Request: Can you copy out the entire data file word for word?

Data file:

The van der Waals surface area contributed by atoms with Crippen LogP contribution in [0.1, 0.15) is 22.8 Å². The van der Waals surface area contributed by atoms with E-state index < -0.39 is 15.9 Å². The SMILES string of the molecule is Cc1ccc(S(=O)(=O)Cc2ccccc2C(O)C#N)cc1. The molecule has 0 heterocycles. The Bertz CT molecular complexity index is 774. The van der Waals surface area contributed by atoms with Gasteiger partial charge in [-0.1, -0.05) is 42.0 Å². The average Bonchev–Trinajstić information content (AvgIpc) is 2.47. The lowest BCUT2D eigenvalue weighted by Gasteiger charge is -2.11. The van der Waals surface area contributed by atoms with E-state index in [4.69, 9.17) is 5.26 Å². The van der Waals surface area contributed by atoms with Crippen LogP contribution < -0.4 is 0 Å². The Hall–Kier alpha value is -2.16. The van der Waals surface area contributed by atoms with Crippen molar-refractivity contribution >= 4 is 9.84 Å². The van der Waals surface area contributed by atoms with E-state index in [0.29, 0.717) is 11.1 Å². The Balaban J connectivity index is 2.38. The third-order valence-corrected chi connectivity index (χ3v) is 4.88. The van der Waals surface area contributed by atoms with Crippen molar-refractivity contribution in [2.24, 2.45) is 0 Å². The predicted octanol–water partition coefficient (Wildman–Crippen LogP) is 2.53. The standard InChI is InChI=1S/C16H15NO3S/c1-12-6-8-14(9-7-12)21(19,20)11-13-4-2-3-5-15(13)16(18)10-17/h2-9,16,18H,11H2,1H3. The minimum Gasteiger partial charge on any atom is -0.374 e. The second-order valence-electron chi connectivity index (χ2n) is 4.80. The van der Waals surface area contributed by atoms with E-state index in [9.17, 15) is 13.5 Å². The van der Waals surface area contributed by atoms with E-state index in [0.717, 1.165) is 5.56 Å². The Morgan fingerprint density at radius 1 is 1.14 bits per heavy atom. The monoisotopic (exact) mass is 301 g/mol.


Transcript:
The van der Waals surface area contributed by atoms with Crippen LogP contribution in [0.1, 0.15) is 22.8 Å². The van der Waals surface area contributed by atoms with E-state index < -0.39 is 15.9 Å². The SMILES string of the molecule is Cc1ccc(S(=O)(=O)Cc2ccccc2C(O)C#N)cc1. The molecule has 0 heterocycles. The Bertz CT molecular complexity index is 774. The van der Waals surface area contributed by atoms with Gasteiger partial charge in [-0.1, -0.05) is 42.0 Å². The average Bonchev–Trinajstić information content (AvgIpc) is 2.47. The lowest BCUT2D eigenvalue weighted by Gasteiger charge is -2.11. The van der Waals surface area contributed by atoms with E-state index in [4.69, 9.17) is 5.26 Å². The van der Waals surface area contributed by atoms with Crippen LogP contribution < -0.4 is 0 Å². The Hall–Kier alpha value is -2.16. The van der Waals surface area contributed by atoms with Crippen molar-refractivity contribution >= 4 is 9.84 Å². The van der Waals surface area contributed by atoms with E-state index in [0.29, 0.717) is 11.1 Å². The Balaban J connectivity index is 2.38. The third-order valence-corrected chi connectivity index (χ3v) is 4.88. The van der Waals surface area contributed by atoms with Crippen molar-refractivity contribution in [2.24, 2.45) is 0 Å². The predicted octanol–water partition coefficient (Wildman–Crippen LogP) is 2.53. The standard InChI is InChI=1S/C16H15NO3S/c1-12-6-8-14(9-7-12)21(19,20)11-13-4-2-3-5-15(13)16(18)10-17/h2-9,16,18H,11H2,1H3. The minimum Gasteiger partial charge on any atom is -0.374 e. The second-order valence-electron chi connectivity index (χ2n) is 4.80. The van der Waals surface area contributed by atoms with E-state index in [9.17, 15) is 13.5 Å². The van der Waals surface area contributed by atoms with E-state index in [0.717, 1.165) is 5.56 Å². The Morgan fingerprint density at radius 1 is 1.14 bits per heavy atom. The monoisotopic (exact) mass is 301 g/mol.